Opening up the renewable energy sector for more investments will also help avoid over-dependence on oil from the global market to meet the country’s ever-increasing energy needs.


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Deadly Spread

GS-II: Deadly Spread


Overcoming vaccine hesitancy can reduce the global spread of measles infection.

With 30% increase in measles cases worldwide in 2018 the World Health Organization, in January 2019 included vaccine hesitancy as one of the 10 threats to global health this year.

Report Says

In 2018, there have been around 3,65,000 measles cases reported from 182 countries in the first six months of 2019. The biggest increase, of 900% in the first six months this year compared with the same period last year, has been from the WHO African region, with the Democratic Republic of the Congo, Madagascar and Nigeria accounting for most cases. There has been a sharp increase in the WHO European region too with 90,000 cases recorded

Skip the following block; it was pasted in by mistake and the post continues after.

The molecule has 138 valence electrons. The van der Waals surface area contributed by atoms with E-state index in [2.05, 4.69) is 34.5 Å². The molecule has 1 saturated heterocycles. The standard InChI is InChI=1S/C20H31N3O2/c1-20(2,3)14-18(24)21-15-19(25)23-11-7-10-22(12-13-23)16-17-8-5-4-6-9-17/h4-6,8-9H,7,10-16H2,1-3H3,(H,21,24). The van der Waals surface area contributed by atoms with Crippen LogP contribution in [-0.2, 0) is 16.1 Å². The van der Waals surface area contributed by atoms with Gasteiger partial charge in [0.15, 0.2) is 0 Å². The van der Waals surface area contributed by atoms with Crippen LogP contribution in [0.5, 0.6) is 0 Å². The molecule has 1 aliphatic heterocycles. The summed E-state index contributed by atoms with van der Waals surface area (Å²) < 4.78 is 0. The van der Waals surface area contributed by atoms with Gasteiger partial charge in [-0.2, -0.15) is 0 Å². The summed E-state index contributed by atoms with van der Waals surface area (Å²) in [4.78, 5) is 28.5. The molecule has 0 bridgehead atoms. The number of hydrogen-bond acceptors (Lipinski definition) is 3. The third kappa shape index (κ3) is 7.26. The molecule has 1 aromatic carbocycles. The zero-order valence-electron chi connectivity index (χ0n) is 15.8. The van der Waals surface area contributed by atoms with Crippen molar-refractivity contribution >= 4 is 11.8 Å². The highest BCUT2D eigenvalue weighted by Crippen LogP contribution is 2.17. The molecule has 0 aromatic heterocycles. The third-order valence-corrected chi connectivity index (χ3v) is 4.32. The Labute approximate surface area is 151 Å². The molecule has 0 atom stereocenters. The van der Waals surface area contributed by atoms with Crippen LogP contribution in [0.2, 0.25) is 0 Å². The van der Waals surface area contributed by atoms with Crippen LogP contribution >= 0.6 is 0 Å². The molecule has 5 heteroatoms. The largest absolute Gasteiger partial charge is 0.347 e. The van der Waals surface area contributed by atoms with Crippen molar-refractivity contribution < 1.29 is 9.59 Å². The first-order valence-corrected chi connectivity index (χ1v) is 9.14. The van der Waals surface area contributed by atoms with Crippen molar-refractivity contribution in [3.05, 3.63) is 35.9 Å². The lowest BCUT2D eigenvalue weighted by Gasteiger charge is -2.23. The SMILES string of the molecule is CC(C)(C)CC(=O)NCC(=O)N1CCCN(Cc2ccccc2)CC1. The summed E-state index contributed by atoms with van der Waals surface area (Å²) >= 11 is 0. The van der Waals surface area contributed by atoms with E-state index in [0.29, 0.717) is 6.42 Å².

in the first six months more than the numbers recorded for the whole of 2018. The infection spread in the European region has been unprecedented in recent years 1,74,000 cases from 49 of the 53 countries between January 2018 and June 2019. Last month the U.K., Greece, the Czech Republic and Albania lost their measles elimination status.

A 2018 report on vaccine confidence among the European Union member states shows why vaccine coverage has not been increasing in the European region to reach over 90% to offer protection even to those not vaccinated.

It found younger people (18-34 years) and those with less education are less likely to agree that the measles, mumps, and rubella (MMR) vaccine is safe. According to a March 2019 report, only 52% respondents from 28 EU member states agree that vaccines are definitely effective in preventing diseases, while 33% felt they were probably effective.

More alarming is that 48% of the respondents believed that vaccines cause serious side effects and 38% think vaccines actually cause the disease that they are supposed to protect against.